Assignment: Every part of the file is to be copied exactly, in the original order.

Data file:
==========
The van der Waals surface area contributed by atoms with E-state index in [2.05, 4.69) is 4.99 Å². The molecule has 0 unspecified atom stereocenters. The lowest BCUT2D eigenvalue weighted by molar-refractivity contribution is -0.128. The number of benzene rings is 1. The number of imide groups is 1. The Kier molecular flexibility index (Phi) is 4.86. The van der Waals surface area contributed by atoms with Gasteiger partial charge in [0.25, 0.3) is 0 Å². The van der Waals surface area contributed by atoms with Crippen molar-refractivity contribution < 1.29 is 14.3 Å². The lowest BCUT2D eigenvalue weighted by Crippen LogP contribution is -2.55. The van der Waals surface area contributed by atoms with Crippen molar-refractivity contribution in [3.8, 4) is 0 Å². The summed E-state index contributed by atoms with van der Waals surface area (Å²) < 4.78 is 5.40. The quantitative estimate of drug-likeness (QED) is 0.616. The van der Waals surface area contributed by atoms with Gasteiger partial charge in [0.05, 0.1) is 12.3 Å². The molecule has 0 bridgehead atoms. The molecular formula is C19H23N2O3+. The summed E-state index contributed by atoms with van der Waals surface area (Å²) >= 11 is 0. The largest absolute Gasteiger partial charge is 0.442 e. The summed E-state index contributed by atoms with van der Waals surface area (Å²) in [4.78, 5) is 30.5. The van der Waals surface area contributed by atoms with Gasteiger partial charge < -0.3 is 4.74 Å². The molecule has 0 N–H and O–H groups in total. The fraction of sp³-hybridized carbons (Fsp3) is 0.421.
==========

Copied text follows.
The van der Waals surface area contributed by atoms with E-state index in [2.05, 4.69) is 4.99 Å². The molecule has 0 unspecified atom stereocenters. The lowest BCUT2D eigenvalue weighted by molar-refractivity contribution is -0.128. The number of benzene rings is 1. The number of imide groups is 1. The Kier molecular flexibility index (Phi) is 4.86. The van der Waals surface area contributed by atoms with Gasteiger partial charge in [0.25, 0.3) is 0 Å². The van der Waals surface area contributed by atoms with Crippen molar-refractivity contribution < 1.29 is 14.3 Å². The lowest BCUT2D eigenvalue weighted by Crippen LogP contribution is -2.55. The van der Waals surface area contributed by atoms with Crippen molar-refractivity contribution in [3.8, 4) is 0 Å². The summed E-state index contributed by atoms with van der Waals surface area (Å²) < 4.78 is 5.40. The quantitative estimate of drug-likeness (QED) is 0.616. The van der Waals surface area contributed by atoms with Gasteiger partial charge in [0.05, 0.1) is 12.3 Å². The molecule has 0 bridgehead atoms. The molecular formula is C19H23N2O3+. The summed E-state index contributed by atoms with van der Waals surface area (Å²) >= 11 is 0. The largest absolute Gasteiger partial charge is 0.442 e. The summed E-state index contributed by atoms with van der Waals surface area (Å²) in [4.78, 5) is 30.5. The van der Waals surface area contributed by atoms with Gasteiger partial charge < -0.3 is 4.74 Å². The molecule has 0 N–H and O–H groups in total. The fraction of sp³-hybridized carbons (Fsp3) is 0.421.